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Quiles v. Union Pacific Railroad Company, Inc.

United States District Court, D. Nebraska

February 6, 2018



          Susan M. Bazis United States Magistrate Judge

         This matter is before the Court Plaintiff's Motion to Quash Third-Party Subpoenas. (Filing No. 111.) Upon consideration, the motion is denied.


         Plaintiff filed this action on July 7, 2016, alleging that Defendant Union Pacific Railroad Company, Inc. (“Union Pacific”) terminated his employment in violation of the Uniformed Services Employment and Reemployment Rights Act (“USERRA”), 38 U.S.C. § 4301, et seq. (Filing No. 1.) Plaintiff seeks, among other things, the recovery of back and front pay.

         Union Pacific has issued notices of intent to serve subpoenas on several of Plaintiff's former employers. The subpoenas seek Plaintiff's “applications for employment and resumes; payroll/wage records; W-2 forms, performance evaluations; and records reflecting the reason(s) for termination/separation from employment.” (Filing No. 100.) Plaintiff has moved to quash the subpoenas.


         Pursuant to Federal Rule of Civil Procedure 26(b)(1), as amended, “[p]arties may obtain discovery regarding any nonprivileged matter that is relevant to any party's claim or defense and proportional to the needs of the case.” Fed.R.Civ.P. 26(b)(1). Rule 26 “is to be construed broadly and encompasses any matter that bears on, or that reasonably could lead to other matter that could bear on, any issue that is or may be in the case.” Hodges v. Pfizer, Inc., Civ. No. 14-4855-ADM/TNL, 2016 WL 1222229, *2 (D. Minn. March 28, 2016) (internal quotation omitted). Nevertheless, the scope of discovery is not unlimited. Courts must limit the frequency or extent of discovery if it determines that “the discovery sought is unreasonably cumulative or duplicative, or can be obtained from some other source that is more convenient, less burdensome, or less expensive.” Fed.R.Civ.P. 26.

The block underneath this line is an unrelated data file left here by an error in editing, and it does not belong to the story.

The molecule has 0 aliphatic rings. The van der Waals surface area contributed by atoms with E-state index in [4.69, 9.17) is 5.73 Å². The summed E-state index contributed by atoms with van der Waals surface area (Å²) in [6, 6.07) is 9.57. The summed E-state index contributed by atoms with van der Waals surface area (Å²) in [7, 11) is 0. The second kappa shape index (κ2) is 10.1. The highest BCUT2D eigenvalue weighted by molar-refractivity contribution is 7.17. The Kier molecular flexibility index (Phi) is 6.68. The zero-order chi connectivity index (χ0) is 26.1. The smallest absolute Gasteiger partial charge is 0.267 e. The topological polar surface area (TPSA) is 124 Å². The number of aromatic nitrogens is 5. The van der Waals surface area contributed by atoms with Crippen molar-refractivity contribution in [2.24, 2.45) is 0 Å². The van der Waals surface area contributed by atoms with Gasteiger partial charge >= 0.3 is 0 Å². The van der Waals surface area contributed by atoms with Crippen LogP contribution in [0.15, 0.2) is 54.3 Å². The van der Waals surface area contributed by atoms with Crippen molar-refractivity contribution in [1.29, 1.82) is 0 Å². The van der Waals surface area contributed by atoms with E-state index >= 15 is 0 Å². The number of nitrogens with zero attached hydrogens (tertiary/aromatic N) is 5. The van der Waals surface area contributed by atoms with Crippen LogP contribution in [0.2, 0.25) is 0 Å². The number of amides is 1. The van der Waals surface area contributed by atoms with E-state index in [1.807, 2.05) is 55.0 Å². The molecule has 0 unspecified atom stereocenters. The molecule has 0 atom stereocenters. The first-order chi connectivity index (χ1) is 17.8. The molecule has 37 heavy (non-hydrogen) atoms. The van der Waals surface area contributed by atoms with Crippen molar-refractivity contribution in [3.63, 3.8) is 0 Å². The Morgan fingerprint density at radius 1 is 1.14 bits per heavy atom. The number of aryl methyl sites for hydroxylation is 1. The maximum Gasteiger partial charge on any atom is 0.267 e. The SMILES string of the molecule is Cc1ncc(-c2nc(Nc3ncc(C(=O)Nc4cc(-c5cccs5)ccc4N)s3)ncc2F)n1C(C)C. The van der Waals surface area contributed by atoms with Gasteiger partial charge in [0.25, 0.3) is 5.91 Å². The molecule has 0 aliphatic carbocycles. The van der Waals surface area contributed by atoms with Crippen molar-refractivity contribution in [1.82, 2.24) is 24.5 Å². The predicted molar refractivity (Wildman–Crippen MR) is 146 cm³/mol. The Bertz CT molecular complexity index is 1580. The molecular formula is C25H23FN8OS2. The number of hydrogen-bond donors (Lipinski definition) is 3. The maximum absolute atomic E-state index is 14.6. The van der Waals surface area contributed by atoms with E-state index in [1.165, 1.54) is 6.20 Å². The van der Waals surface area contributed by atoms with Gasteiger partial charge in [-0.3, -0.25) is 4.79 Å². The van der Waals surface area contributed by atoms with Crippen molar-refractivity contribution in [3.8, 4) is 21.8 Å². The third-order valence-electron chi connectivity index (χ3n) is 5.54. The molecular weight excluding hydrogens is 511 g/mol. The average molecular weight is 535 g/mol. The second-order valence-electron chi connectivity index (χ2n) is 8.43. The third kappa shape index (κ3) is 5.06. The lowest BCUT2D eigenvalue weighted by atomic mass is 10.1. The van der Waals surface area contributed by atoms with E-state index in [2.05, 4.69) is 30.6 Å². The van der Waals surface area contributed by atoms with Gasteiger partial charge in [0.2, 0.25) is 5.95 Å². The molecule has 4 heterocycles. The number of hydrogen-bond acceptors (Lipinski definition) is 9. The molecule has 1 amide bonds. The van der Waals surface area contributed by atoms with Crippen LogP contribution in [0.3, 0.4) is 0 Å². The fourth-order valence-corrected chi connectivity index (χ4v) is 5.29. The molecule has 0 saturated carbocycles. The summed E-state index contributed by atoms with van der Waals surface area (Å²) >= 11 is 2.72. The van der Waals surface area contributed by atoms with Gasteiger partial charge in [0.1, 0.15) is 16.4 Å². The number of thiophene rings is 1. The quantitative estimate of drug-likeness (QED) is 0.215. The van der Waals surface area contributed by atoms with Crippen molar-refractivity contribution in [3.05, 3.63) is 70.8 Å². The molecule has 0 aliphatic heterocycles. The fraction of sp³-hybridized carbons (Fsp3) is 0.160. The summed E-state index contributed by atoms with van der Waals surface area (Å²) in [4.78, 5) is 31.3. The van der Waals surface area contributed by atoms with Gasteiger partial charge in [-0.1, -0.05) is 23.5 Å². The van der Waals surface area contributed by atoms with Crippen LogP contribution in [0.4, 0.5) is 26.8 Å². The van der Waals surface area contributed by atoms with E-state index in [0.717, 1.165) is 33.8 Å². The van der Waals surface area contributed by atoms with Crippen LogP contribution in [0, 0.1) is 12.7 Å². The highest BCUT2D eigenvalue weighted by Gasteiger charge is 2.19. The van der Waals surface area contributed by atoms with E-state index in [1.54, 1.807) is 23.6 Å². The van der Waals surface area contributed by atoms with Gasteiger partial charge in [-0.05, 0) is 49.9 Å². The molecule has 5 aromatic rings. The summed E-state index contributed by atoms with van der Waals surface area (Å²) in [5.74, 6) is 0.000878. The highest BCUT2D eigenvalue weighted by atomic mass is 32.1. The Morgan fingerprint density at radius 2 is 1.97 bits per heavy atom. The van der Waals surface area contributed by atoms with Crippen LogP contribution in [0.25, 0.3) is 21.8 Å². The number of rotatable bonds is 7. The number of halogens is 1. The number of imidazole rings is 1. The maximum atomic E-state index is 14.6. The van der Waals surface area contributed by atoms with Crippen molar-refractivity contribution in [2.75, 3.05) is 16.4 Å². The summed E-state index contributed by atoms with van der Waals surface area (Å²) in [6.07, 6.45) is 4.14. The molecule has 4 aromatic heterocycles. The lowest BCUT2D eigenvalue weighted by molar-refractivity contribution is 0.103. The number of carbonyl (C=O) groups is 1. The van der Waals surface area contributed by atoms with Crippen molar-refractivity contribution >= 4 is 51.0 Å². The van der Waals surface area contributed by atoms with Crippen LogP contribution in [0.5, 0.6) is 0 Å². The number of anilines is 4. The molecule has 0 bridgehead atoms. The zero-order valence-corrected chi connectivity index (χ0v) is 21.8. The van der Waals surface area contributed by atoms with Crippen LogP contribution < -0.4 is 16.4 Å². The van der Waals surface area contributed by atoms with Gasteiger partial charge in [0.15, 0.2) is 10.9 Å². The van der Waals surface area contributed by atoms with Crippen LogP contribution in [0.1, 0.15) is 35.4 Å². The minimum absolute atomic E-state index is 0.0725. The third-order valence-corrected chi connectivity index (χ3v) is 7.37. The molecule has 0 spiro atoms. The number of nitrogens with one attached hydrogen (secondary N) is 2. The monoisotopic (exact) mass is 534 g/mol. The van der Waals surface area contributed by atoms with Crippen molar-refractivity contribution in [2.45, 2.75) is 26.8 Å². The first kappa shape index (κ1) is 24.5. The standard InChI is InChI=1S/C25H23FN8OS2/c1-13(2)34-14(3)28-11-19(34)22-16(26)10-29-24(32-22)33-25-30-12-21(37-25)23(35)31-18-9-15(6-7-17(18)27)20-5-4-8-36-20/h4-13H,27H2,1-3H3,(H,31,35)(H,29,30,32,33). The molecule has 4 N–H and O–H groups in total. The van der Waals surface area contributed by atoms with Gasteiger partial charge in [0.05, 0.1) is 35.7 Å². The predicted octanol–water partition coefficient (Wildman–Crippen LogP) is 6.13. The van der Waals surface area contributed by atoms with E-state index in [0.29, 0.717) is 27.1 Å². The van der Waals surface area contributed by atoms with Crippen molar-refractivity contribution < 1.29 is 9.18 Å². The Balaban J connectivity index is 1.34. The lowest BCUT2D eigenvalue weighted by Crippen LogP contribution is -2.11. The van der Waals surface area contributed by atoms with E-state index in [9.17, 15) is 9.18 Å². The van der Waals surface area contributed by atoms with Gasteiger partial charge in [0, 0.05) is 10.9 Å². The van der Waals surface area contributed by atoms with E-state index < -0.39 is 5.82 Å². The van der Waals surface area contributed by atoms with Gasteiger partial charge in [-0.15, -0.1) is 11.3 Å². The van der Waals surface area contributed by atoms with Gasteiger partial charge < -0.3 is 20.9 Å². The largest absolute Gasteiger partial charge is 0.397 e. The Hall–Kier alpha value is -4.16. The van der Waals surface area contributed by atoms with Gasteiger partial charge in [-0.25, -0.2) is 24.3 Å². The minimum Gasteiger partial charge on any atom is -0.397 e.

Federal Rule of Civil Procedure 45 governs discovery from nonparties through the issuance of subpoenas. Rule 45 provides that nonparties may be commanded to “attend and testify; produce designated documents, electronically stored information, or tangible things in that person's possession, custody, or control; or permit the inspection of premises.” Fed.R.Civ.P. 45. However, “[t]he scope of discovery under a subpoena is the same as the scope of discovery under Rules 26(b) and 34 and is subject to the rules that apply to other methods of discovery.” Desert Orchid Partners, LLC v. Transaction System Architects, Inc., 237 F.R.D. 215, 217 (D. Neb. 2006) (quotation omitted). A subpoena “must seek relevant information.” Phelps-Roper v. Heineman, No. 4:09CV3268, 2014 WL 562843, *1 (D. Neb. Fed. 11, 2014).